• Find interesting minds: @mindofandre, @AndrewPWilson, @bloodandmilk, etc.
    • Follow conferences, legislative updates, reports from field
    • Pool/aggregate data
    • Suite of Twitter tools
    • Social News Campaigns: podcast, blog, etc.
  • 34. Content in summary: Public Health 2.0
    • Citizenry as co-creators of content
    • Need for deeper listening to what matters
    • Use of social filters to highlight what is important
    • Experts are often poor prognosticators
    • Yet, we need to move beyond populist rhetoric of the crowd
    • New forms of biological/technological citizenship emerging-people can find like-minded people on social media platforms and build, curate content, eg. Blogs, wikis, Twitter hashtags (eg. #H1N1)
  • 35. Collaboration
    • Content become center of conversations
    • Curation of aggregate content
    • At what point does content and conversation convert to meaningful collaboration?
    • How can you break problems down into modular, workable pieces that engage community?
  • 36. Types of collaboration
    • Defining or framing a problem
    • Debate about strategies
    • Moving across silos/sectors
    • Filling in holes in data
    • Ongoing conversations around issues
    • Rapid response to emerging issues
  • 37. Collaboration: platform for government & citizens
  • 38. Toronto Transit Camp Case Study
    • TTC did not define problem to be solved
    • Sought ideas for reform from users
    • Used blogs, wikis, discussion boards, offline polling, etc.
    • Can use additional tools such as citizen study circles, citizen juries
    • Illustrates need to identify the “right” networks
  • 39. Platforms: moving beyond silos
  • 40. All Hazards Consortium Case Study
    • Involved VA, MD, DC
    • Brought together private sector, non-profits, universities, citizens, govt agencies
    • Govt Agencies are the “innovation champions” in the network: create collaborative environment
    • Govt role is about controlling the process
    • Govt creates infrastructure for social knowledge creation
  • 41. Collaboration: defining a problem
  • 42. Collaboration: mapping problems
  • 43. Collaboration: open street map
  • 44. Open Street Map: telling stories
  • 45. More Telling Stories with Maps
  • 46. Open Street Map: coordinating agencies
  • 47. Collaboration: co-created problem definition
  • 48. Collaboration: Gov 2.0 using the cloud to break down silos
  • 49. Virtual Alabama Platform Results
    • $150,000 to build
    • 10 days to create
    • Can now share data in the cloud across government sectors
    • The cloud is growing in importance—public health needs to be part of the discussion! But more on that later….
  • 50. Collaboration Lessons
    • Sourcing knowledge from edges
    • Learn from outside of the health field
    • Collaborate with other sectors in more robust manner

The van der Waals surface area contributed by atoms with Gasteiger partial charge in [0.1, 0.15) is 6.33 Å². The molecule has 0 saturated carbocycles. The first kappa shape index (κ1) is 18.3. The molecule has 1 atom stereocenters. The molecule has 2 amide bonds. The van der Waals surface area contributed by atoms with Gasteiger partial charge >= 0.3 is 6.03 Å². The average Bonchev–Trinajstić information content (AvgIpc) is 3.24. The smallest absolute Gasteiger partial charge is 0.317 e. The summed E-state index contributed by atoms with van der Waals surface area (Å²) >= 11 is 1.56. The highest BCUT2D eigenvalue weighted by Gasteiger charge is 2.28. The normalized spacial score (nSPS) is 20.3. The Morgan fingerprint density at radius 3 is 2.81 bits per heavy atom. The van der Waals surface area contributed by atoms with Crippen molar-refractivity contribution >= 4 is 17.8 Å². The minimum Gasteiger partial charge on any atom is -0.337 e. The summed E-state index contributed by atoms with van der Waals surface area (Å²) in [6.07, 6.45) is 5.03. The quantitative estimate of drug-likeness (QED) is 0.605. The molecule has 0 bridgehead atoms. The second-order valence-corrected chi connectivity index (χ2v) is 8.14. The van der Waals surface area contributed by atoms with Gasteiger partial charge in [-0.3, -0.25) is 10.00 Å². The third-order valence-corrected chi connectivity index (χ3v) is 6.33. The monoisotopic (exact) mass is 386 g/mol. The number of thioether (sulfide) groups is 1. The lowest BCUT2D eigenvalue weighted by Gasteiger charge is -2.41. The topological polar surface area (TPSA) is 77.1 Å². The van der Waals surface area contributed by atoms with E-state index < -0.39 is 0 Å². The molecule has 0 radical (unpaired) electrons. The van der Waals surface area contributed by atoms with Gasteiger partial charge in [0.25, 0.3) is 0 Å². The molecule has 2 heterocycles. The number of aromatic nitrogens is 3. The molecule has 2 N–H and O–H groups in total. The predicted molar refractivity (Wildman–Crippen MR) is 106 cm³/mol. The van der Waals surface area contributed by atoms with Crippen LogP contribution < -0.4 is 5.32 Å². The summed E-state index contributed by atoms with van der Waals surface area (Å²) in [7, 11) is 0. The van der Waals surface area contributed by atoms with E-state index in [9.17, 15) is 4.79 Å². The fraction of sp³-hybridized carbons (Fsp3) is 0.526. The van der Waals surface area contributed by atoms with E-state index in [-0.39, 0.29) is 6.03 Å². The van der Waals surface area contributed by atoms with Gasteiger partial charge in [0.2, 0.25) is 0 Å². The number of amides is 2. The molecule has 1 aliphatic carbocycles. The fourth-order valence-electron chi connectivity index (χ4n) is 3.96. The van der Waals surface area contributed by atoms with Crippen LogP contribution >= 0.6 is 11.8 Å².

• Co-creation of knowledge with users
    • We’re often our own worst enemies: silos, blinders
    • Our value networks are more complex: need more debate, discussion to deal with complex ecosystem of partners
    • We deal with PUBLICS not a public
    • Collaborative problem-solving is central yet not typically funded by foundations
  • 51. Collaboration: co-creation of knowledge Jason Corburn shows how citizens can challenge dominant risk assessment paradigms used by EPA and scientists. Citizens as co-producers of expertise or citizen-scientists
  • 52. Community
    • Difficult to sustain engaged community
    • MyBarackObama, DailyKos, etc.
    • But we see PatientslikeMe.com with diverse patient communities
    • TuDiabetes
    • Sharing, aggregating, conversing- 
    • Translation into Collective Action
  • 53. Community
  • 54. Communities
  • 55. Community of shared interests
  • 56. Communities
  • 57. Communities
  • 58. Communities
  • 59. Communities
  • 60. Genetic Alliance
    • Information portal
    • Policy Advocacy
    • WikiGenetics, WikiAdvocacy
    • Resource Repository
    • Good Example of emerging bio-sociality & biocitizenship in action
  • 61. Health 2.0 Communities
    • Communities around micro-macro issues
    • User-generated content, filters
    • Information  knowledge  new power relationships in clinical encounter
    • Platforms for fundraising, policy, advocacy
    • Data aggregators that move beyond HIPAA constraints
    • We’ve yet to see substantial movement in power structures of health & medicine
    • But they’re still potent “issue networks” and signal of new form of bio-sociality that has potential to shift health politics
  • 62. Where does Public Health fit in?
    • Need to move from top-down approaches
    • Less control, democratization of expertise-we are no longer the privileged experts all the time: listen, engage
    • Think critically about populist hubris in social mediasphere without resorting back to PH knows best ethos
    • Who speaks for communities? Beyond bioethics to somatic ethics and relationships online
    • How can we cultivate democratic ethos of public health in social mediasphere?
    • Organizational design: how to incentivize collaboration and community building rather than maintenance of silos?
  • 63. Thinking About ROI of Social Media http://blogs.forrester.com/groundswell/2007/01/new_roi_of_blog.html
  • 64. ROI
    • Government 2.0 sites: transparency, accountability, efficiency
    • Open innovation platforms: valuations of each app or service